Review: Demon Knights #8 by Paul Cornell, Bernard Chang, & Diogenes Neves

Demon Knights #8
The Ballad of Nimue and the Demon

Written by: Paul Cornell
Pencilled by: Bernard Chang & Diogenes Neves
Inked by: Bernard Chang & Oclair Albert
Colored by: Marcelo Maiolo
Lettering by: Jared K. Fletcher

Published by: DC
Cover Price: $2.99

Note : This review is for the digital version of the comic available from DC Comics on Comixology

Warning! This review contains quite a few spoilers!

Summary (contains spoilers): After last issue’s pretty disaterous battle between our heroes and the forces of the Wandering Queen, the heroes are enjoying a little downtime with storytelling. Vandal Savage is still trying to convince them that he never really betrayed them, leading to one of my favorite lines in this issue from Horsewoman:

Eventually, the stories turn to Xanadu. The others are curious about her relationshop with Etrigan and Jason Blodd, so she decides to tell them their backstory. As we found out in issue 1, both Xanadu and Blood were at the fall of Camelot. Xanadu was one of Merlin’s apprentices, which surprises Shining Knight, who claims to have known all of Merlin’s apprentices. Vandal also has visited Camelot a few times, and never saw either of them. It is suggested that there have been many Camelots throughout history:

Jason Blood and Xanadu get seperated during the fall of Camelot and end up meeting each other again decades later. They end up falling in love, but Merlin had possessed Jason Blood with the demon Etrigan who is jealous of their relationship. He ends up causing lots of death and destruction whenever he finds evidence that they have been together.

In order to prevent this, Xanadu decides to lie to Etrigan and say she’s fallen in love with him. And that ruse has continued to this day. ¬†Etrigan’s version of the story is that she fell in love with him after he rescued her, and that they were married by some kind of demonic priest.

Meanwhile, in the city of Alba Sarum, there are hints that a new “Camelot” is forming. But this is quickly disrupted by the arrival of a Daemonite:

Review: Seems like I always end up reviewing all the even numbered issues of Demon Knights. It’s especially nice when those end up being focus issues on the characters. This time, the spotlight fell on Demon and Madame Xanadu, probably the two best known characters in this book.

One thing that is hinted at throughout this issue that I was very curious about was the idea that there have been multiple Camelots throughout history, and they seem to have all been destroyed in battles with the Daemonites. That definitely puts some interesting questions about the modern DC Universe. Will the Daemonites once against destroy Camelot? And where is modern Camelot? My money is on Stormwatch’s ship.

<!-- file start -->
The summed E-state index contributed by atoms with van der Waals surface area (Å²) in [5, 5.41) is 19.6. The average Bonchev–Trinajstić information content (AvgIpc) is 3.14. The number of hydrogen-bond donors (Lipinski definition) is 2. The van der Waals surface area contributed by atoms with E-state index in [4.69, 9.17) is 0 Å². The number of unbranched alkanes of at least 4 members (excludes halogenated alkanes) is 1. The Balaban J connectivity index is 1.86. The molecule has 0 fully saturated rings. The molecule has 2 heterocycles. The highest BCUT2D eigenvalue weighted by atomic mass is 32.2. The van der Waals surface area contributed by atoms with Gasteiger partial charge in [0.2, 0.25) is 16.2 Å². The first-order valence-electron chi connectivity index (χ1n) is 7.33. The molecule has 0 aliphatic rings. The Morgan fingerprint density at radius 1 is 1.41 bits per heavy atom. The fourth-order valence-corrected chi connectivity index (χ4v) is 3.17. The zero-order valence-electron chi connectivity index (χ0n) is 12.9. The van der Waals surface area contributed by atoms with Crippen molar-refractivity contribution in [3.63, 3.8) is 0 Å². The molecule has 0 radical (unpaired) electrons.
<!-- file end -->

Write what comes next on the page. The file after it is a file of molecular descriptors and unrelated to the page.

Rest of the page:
I also love how different Xanadu and Etrigan perceive their current situation. When Etrigan breaks the Fourth Wall and asks:

You can’t help but wonder if he doesn’t have a point. Etrigan can’t possibly be as dumb as Xanadu’s story suggests, and considering some of her actions throughout the series, I don’t quite trust Xanadu. I am really curious how this will play out through the series. I also like that we get some hints of Etrigan’s rhyming. I also loved that unique aspect of the character.

My only real gripe about this issue is that I would like to see an issue focusing on some of the newer characters. Shining Knight, Xanadu, and Demon are great, but I really wanna know more about Horsewoman, Al Jabr, and Exoristos. If the next focus issue is on Vandal Savage, I would be real disappointed. But the story was very well written, and like the last feature issue, hints at Demon Knights having a major role in the New DC Universe, so I would still score this book pretty high.

I especially loved thet Bernard Chang was on the art. I sort of felt that his talent was wasted on what was basically an average Deadman story over on DC Universes Presents. I really hope to see him continue to get more exposure at DC. He certainly deserves it. And Diogenes Neves has been great on this book since day one.

Demon Knights continues to be one of DC’s best books each month. As I’ve said many times before, I love these kinds of “quest-driven” fantasy books, and Demon Knights is doing it perfectly. Highly reccomended.

Final Score: 9.0 A great focus issue on Xanadu and Etrigan. Bernard Chang and Diogenes Neves make a great art team, and Paul Cornell is telling a great story here!

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